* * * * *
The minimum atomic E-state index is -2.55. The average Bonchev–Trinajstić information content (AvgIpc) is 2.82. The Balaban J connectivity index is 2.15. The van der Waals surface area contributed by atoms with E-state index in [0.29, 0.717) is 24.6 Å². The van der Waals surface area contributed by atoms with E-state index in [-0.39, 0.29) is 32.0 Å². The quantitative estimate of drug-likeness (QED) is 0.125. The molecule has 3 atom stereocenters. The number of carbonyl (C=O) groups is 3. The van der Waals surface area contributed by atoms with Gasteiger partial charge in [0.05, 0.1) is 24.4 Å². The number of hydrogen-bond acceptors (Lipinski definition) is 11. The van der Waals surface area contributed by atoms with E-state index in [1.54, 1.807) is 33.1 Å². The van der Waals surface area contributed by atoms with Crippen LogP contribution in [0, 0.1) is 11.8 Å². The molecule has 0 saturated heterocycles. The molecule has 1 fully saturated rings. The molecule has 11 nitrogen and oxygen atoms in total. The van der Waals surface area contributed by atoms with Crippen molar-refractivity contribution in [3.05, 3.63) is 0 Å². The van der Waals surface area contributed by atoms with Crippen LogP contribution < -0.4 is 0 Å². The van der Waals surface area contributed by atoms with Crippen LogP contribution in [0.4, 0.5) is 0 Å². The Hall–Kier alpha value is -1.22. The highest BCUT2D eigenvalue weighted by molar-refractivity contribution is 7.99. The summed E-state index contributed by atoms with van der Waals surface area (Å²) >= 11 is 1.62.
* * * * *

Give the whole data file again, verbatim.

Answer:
The minimum atomic E-state index is -2.55. The average Bonchev–Trinajstić information content (AvgIpc) is 2.82. The Balaban J connectivity index is 2.15. The van der Waals surface area contributed by atoms with E-state index in [0.29, 0.717) is 24.6 Å². The van der Waals surface area contributed by atoms with E-state index in [-0.39, 0.29) is 32.0 Å². The quantitative estimate of drug-likeness (QED) is 0.125. The molecule has 3 atom stereocenters. The number of carbonyl (C=O) groups is 3. The van der Waals surface area contributed by atoms with Gasteiger partial charge in [0.05, 0.1) is 24.4 Å². The number of hydrogen-bond acceptors (Lipinski definition) is 11. The van der Waals surface area contributed by atoms with E-state index in [1.54, 1.807) is 33.1 Å². The van der Waals surface area contributed by atoms with Crippen LogP contribution in [0, 0.1) is 11.8 Å². The molecule has 0 saturated heterocycles. The molecule has 1 fully saturated rings. The molecule has 11 nitrogen and oxygen atoms in total. The van der Waals surface area contributed by atoms with Crippen molar-refractivity contribution in [3.05, 3.63) is 0 Å². The van der Waals surface area contributed by atoms with Crippen LogP contribution < -0.4 is 0 Å². The van der Waals surface area contributed by atoms with Crippen LogP contribution in [0.4, 0.5) is 0 Å². The Hall–Kier alpha value is -1.22. The highest BCUT2D eigenvalue weighted by molar-refractivity contribution is 7.99. The summed E-state index contributed by atoms with van der Waals surface area (Å²) >= 11 is 1.62.